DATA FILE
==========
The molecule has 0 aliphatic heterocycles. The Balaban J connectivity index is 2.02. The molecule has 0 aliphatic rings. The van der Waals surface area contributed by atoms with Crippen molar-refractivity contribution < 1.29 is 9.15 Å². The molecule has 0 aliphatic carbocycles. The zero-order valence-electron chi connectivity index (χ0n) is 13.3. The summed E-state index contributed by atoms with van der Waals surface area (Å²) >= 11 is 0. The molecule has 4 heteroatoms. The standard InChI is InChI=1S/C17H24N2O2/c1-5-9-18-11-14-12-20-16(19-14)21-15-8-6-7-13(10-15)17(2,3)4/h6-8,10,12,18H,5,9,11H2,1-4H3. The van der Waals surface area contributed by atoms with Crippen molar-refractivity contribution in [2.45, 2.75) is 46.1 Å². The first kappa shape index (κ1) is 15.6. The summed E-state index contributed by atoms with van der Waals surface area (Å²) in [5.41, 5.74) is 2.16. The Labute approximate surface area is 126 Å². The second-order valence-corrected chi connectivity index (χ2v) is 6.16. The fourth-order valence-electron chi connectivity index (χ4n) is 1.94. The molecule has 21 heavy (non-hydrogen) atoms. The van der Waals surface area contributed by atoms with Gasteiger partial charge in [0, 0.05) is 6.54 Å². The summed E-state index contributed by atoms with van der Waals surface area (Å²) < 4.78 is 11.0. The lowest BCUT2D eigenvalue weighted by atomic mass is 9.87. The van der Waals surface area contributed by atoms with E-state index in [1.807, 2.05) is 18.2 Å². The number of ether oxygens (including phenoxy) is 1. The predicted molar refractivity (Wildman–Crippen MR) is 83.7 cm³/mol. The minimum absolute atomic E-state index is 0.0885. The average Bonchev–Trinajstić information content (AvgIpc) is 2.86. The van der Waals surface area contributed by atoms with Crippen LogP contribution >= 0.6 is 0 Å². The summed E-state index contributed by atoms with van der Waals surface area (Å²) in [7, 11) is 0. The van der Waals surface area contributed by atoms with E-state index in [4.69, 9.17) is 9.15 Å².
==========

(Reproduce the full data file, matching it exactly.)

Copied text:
The molecule has 0 aliphatic heterocycles. The Balaban J connectivity index is 2.02. The molecule has 0 aliphatic rings. The van der Waals surface area contributed by atoms with Crippen molar-refractivity contribution < 1.29 is 9.15 Å². The molecule has 0 aliphatic carbocycles. The zero-order valence-electron chi connectivity index (χ0n) is 13.3. The summed E-state index contributed by atoms with van der Waals surface area (Å²) >= 11 is 0. The molecule has 4 heteroatoms. The standard InChI is InChI=1S/C17H24N2O2/c1-5-9-18-11-14-12-20-16(19-14)21-15-8-6-7-13(10-15)17(2,3)4/h6-8,10,12,18H,5,9,11H2,1-4H3. The van der Waals surface area contributed by atoms with Crippen molar-refractivity contribution in [2.45, 2.75) is 46.1 Å². The first kappa shape index (κ1) is 15.6. The summed E-state index contributed by atoms with van der Waals surface area (Å²) in [5.41, 5.74) is 2.16. The Labute approximate surface area is 126 Å². The second-order valence-corrected chi connectivity index (χ2v) is 6.16. The fourth-order valence-electron chi connectivity index (χ4n) is 1.94. The molecule has 21 heavy (non-hydrogen) atoms. The van der Waals surface area contributed by atoms with Gasteiger partial charge in [0, 0.05) is 6.54 Å². The summed E-state index contributed by atoms with van der Waals surface area (Å²) < 4.78 is 11.0. The lowest BCUT2D eigenvalue weighted by atomic mass is 9.87. The van der Waals surface area contributed by atoms with E-state index in [1.807, 2.05) is 18.2 Å². The number of ether oxygens (including phenoxy) is 1. The predicted molar refractivity (Wildman–Crippen MR) is 83.7 cm³/mol. The minimum absolute atomic E-state index is 0.0885. The average Bonchev–Trinajstić information content (AvgIpc) is 2.86. The van der Waals surface area contributed by atoms with Crippen LogP contribution >= 0.6 is 0 Å². The summed E-state index contributed by atoms with van der Waals surface area (Å²) in [7, 11) is 0. The van der Waals surface area contributed by atoms with E-state index in [4.69, 9.17) is 9.15 Å².